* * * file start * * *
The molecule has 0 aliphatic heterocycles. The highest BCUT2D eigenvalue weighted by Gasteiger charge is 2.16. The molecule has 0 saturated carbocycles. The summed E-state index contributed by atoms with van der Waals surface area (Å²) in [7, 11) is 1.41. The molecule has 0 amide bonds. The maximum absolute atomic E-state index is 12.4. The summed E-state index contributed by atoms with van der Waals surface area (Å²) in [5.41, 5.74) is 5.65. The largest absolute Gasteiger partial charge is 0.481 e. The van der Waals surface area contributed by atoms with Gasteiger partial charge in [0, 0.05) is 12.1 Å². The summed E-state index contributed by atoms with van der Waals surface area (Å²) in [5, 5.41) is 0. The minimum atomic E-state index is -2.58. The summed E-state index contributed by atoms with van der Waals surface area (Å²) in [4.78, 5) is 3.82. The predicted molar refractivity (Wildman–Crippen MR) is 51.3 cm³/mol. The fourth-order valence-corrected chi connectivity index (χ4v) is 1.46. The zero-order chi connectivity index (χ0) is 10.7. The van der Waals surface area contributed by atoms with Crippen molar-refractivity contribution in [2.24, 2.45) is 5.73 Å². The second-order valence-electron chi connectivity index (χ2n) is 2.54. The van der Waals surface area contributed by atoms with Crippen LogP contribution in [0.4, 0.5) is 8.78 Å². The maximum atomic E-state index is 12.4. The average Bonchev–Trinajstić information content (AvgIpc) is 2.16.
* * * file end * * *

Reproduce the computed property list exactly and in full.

The molecule has 0 aliphatic heterocycles. The highest BCUT2D eigenvalue weighted by Gasteiger charge is 2.16. The molecule has 0 saturated carbocycles. The summed E-state index contributed by atoms with van der Waals surface area (Å²) in [7, 11) is 1.41. The molecule has 0 amide bonds. The maximum absolute atomic E-state index is 12.4. The summed E-state index contributed by atoms with van der Waals surface area (Å²) in [5.41, 5.74) is 5.65. The largest absolute Gasteiger partial charge is 0.481 e. The van der Waals surface area contributed by atoms with Gasteiger partial charge in [0, 0.05) is 12.1 Å². The summed E-state index contributed by atoms with van der Waals surface area (Å²) in [5, 5.41) is 0. The minimum atomic E-state index is -2.58. The summed E-state index contributed by atoms with van der Waals surface area (Å²) in [4.78, 5) is 3.82. The predicted molar refractivity (Wildman–Crippen MR) is 51.3 cm³/mol. The fourth-order valence-corrected chi connectivity index (χ4v) is 1.46. The zero-order chi connectivity index (χ0) is 10.7. The van der Waals surface area contributed by atoms with Crippen molar-refractivity contribution in [2.24, 2.45) is 5.73 Å². The second-order valence-electron chi connectivity index (χ2n) is 2.54. The van der Waals surface area contributed by atoms with Crippen LogP contribution in [0.4, 0.5) is 8.78 Å². The maximum atomic E-state index is 12.4. The average Bonchev–Trinajstić information content (AvgIpc) is 2.16.